My Colon Remains Dysfunctional, Even After Surgery

My Colon Remains Dysfunctional, Even After Surgery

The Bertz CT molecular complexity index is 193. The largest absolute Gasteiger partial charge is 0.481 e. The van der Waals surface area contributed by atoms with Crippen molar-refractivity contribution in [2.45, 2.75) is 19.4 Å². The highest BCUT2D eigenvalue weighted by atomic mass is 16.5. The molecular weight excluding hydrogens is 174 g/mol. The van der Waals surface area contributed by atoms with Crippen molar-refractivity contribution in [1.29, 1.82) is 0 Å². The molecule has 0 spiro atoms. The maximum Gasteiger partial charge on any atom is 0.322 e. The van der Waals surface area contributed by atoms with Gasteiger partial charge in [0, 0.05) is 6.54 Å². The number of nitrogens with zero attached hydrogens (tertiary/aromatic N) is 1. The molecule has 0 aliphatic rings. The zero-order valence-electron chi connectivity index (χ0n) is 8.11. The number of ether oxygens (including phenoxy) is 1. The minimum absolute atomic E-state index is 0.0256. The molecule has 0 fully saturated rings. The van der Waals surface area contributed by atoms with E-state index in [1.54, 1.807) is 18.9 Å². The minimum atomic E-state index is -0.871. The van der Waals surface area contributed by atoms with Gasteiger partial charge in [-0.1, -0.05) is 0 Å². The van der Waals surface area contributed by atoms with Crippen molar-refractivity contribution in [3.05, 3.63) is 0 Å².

Having surgeries for IBD isn’t uncommon. In July 2015, I had a left hemicolectomy. Diagnosed with Crohn’s for less than a year, I already had a couple of bowel obstructions. Colonoscopies showed that I had a very large section of my colon that was severely diseased, and without a doubt, it had to be removed. At the time, I was very sick. The hope was that having the worst portion of my colon removed would greatly help my symptoms and increase my chances of going into remission. At the very least, the aim was to stop the obstructions due to that portion of the colon. Fast forward a few years, and although my symptoms did improve a fair amount, I did not go into remission. My case of Crohn’s disease is a little tricky. Over the years, I have had times when my bowels would stop moving and I would go 1-2 weeks without having bowel movements. Bowel obstructions were always a concern, so my doctor would order tests to find out why; these included X-rays and CT scans. Most of the time, we always saw that my colon would be backed up all the way to the bottom left portion, then would be empty. I was told this was functioning bowel obstruction. Mechanical or functional There are two types of bowel obstructions: mechanical and functional. A traditional bowel obstruction, or mechanical bowel obstruction, is when something prevents digested material from passing through. This can be due to a blockage or severe inflammation causing the bowel to swell shut. A functional obstruction is a bit different. Functional bowel obstructions aren’t caused by a blockage, but rather because the colon is not moving or functioning as a normal bowel would. Another term for this is a pseudo-obstruction. When this happens, the digested material is at a standstill. Over the p
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